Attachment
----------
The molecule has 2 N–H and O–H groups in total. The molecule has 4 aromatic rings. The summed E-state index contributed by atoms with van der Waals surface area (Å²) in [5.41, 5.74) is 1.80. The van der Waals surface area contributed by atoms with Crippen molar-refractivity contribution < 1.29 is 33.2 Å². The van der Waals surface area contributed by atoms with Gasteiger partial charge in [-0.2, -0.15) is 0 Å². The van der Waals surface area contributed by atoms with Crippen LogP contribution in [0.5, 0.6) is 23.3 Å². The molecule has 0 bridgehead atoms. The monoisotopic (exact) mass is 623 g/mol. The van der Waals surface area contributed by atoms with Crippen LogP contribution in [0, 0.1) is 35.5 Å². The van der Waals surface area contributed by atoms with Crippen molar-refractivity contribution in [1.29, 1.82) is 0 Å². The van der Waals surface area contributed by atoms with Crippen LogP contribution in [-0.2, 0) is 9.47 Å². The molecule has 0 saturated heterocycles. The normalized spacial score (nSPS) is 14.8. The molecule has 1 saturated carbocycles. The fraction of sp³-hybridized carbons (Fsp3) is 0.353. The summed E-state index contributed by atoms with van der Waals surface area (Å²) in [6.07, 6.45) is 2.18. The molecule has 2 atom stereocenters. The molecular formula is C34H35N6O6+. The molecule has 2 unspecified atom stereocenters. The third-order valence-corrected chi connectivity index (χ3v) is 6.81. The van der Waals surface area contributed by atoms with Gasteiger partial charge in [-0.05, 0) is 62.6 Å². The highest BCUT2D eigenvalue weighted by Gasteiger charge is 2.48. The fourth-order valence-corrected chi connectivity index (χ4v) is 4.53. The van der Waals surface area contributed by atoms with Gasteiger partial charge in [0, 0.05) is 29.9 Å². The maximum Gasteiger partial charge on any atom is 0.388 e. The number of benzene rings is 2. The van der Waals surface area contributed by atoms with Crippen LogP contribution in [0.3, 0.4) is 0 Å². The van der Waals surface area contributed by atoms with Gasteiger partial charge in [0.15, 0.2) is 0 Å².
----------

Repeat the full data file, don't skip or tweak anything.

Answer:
The molecule has 2 N–H and O–H groups in total. The molecule has 4 aromatic rings. The summed E-state index contributed by atoms with van der Waals surface area (Å²) in [5.41, 5.74) is 1.80. The van der Waals surface area contributed by atoms with Crippen molar-refractivity contribution < 1.29 is 33.2 Å². The van der Waals surface area contributed by atoms with Gasteiger partial charge in [-0.2, -0.15) is 0 Å². The van der Waals surface area contributed by atoms with Crippen LogP contribution in [0.5, 0.6) is 23.3 Å². The molecule has 0 bridgehead atoms. The monoisotopic (exact) mass is 623 g/mol. The van der Waals surface area contributed by atoms with Crippen LogP contribution in [0, 0.1) is 35.5 Å². The van der Waals surface area contributed by atoms with Crippen molar-refractivity contribution in [1.29, 1.82) is 0 Å². The van der Waals surface area contributed by atoms with Crippen LogP contribution in [-0.2, 0) is 9.47 Å². The molecule has 0 saturated heterocycles. The normalized spacial score (nSPS) is 14.8. The molecule has 1 saturated carbocycles. The fraction of sp³-hybridized carbons (Fsp3) is 0.353. The summed E-state index contributed by atoms with van der Waals surface area (Å²) in [6.07, 6.45) is 2.18. The molecule has 2 atom stereocenters. The molecular formula is C34H35N6O6+. The molecule has 2 unspecified atom stereocenters. The third-order valence-corrected chi connectivity index (χ3v) is 6.81. The van der Waals surface area contributed by atoms with Gasteiger partial charge in [-0.05, 0) is 62.6 Å². The highest BCUT2D eigenvalue weighted by Gasteiger charge is 2.48. The fourth-order valence-corrected chi connectivity index (χ4v) is 4.53. The van der Waals surface area contributed by atoms with Gasteiger partial charge in [0, 0.05) is 29.9 Å². The maximum Gasteiger partial charge on any atom is 0.388 e. The number of benzene rings is 2. The van der Waals surface area contributed by atoms with Crippen LogP contribution in [0.3, 0.4) is 0 Å². The van der Waals surface area contributed by atoms with Gasteiger partial charge in [0.15, 0.2) is 0 Å².